FARREN BRIGGS, PhD, ScM
Since graduating with a ScM in biostatistics at Brown in 2006, Briggs continued on to pursue his PhD in epidemiology at the University of California, Berkeley, where his research focused on characterizing the genetic component of rheumatoid arthritis and multiple sclerosis. In 2010, he was awarded a National Multiple Sclerosis Society Postdoctoral fellowship to investigate gene-environment relationships associated with MS risk. Upon completion of his fellowship, Briggs was recruited to Case Western Reserve University as an assistant professor in the department of epidemiology and biostatistics in the School of Medicine. His current research focuses on the molecular difference in mesenchymal stem cells between MS patients and healthy individuals, and investigating exogenous factors influencing MS progression.
SHARON CHAKKALACKAL, MPH
Chakkalackal professional interests include research, policy, evaluation, and implementation to improve the mental health system. A few years ago, she managed an eight-site research project collecting data and forming research from local hospitals and health centers in Toronto and Montreal. Prior to working at the Hospital for Sick Children as a Manager, she consulted on a similar project in the USA. At the Institute for Community Health in Cambridge, Massachusetts, funded by Harvard University, she sought to address issues of health care access for non-insured and non-status populations.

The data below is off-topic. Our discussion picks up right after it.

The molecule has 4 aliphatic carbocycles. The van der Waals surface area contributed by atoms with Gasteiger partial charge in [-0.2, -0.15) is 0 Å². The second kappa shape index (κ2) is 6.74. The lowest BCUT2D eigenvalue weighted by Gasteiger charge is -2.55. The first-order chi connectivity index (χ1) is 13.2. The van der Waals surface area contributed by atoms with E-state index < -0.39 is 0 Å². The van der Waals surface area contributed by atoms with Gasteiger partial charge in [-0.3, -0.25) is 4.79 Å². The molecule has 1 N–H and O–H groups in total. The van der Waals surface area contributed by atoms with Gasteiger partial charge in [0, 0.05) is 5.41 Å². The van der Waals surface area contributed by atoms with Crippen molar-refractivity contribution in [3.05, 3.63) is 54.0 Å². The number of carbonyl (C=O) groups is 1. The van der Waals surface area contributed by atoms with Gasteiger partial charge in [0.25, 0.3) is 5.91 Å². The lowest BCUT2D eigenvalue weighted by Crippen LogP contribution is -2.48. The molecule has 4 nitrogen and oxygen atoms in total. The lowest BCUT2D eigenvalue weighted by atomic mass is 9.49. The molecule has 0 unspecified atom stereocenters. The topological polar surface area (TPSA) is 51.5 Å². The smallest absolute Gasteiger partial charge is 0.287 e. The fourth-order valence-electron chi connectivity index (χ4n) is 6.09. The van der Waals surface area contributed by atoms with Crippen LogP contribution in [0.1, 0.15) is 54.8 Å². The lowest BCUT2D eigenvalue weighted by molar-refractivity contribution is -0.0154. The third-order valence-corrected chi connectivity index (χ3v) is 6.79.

At Brown, she focused on understanding social determinants of mental health and community-based participatory knowledge translation related to mental health policies and programs that serve immigrants and refugees. She continues to dedicate after-work hours to learning municipal and urban policy issues
(transportation, economy, health).
ESTEFANY FLORES-CORTEZ, MPH
ALAN KRINSKY, MPH, PhD
After working for more than seven years as an Analyst and Senior Analyst at UMass Memorial Health Care in Worcester, MA, Alan Krinsky returned to the Rhode Island health care community in November 2014 as the Health Analytics Manager for the East Bay Community Action Program (EBCAP). EBCAPruns two federally-qualified health centers and many programs, serving the entire East Bay, from East Providence to Newport. Krinsky served on the Board of the Rhode Island Public Health Association from 2006-2010, and looks forward to getting re-involved in public health and health care in Rhode Island. He lives with his family in Providence, RI and can be contacted at adkrinsky@ netzero.net.
W. CURT LaFRANCE JR., MD, MPH
Dr. William Curt LaFrance, Jr ’07 recently led a new study at Rhode Island Hospital, which found that cognitive behavior therapy-informed psychotherapy significantly reduces seizures in patients with psychogenic non-epileptic seizures (PNES), a conversion disorder present worldwide that affects up to 400,000 people in the United States.
MARC MANSEAU, MD, MPH